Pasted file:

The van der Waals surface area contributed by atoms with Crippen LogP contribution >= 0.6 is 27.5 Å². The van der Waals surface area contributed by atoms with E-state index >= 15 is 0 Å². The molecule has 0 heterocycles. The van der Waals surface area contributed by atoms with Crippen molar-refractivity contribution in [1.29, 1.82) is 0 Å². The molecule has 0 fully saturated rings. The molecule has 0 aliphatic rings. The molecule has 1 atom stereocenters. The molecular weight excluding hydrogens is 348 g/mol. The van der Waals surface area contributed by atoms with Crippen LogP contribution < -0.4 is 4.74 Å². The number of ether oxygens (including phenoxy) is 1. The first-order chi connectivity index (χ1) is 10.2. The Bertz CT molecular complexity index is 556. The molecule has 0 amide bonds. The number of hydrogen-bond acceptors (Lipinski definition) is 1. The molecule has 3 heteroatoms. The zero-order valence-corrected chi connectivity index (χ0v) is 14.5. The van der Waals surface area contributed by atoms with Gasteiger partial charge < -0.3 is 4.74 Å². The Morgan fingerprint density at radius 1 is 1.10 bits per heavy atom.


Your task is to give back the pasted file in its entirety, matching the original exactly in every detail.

The van der Waals surface area contributed by atoms with Crippen LogP contribution >= 0.6 is 27.5 Å². The van der Waals surface area contributed by atoms with E-state index >= 15 is 0 Å². The molecule has 0 heterocycles. The van der Waals surface area contributed by atoms with Crippen molar-refractivity contribution in [1.29, 1.82) is 0 Å². The molecule has 0 fully saturated rings. The molecule has 0 aliphatic rings. The molecule has 1 atom stereocenters. The molecular weight excluding hydrogens is 348 g/mol. The van der Waals surface area contributed by atoms with Crippen LogP contribution < -0.4 is 4.74 Å². The number of ether oxygens (including phenoxy) is 1. The first-order chi connectivity index (χ1) is 10.2. The Bertz CT molecular complexity index is 556. The molecule has 0 amide bonds. The number of hydrogen-bond acceptors (Lipinski definition) is 1. The molecule has 3 heteroatoms. The zero-order valence-corrected chi connectivity index (χ0v) is 14.5. The van der Waals surface area contributed by atoms with Gasteiger partial charge < -0.3 is 4.74 Å². The Morgan fingerprint density at radius 1 is 1.10 bits per heavy atom.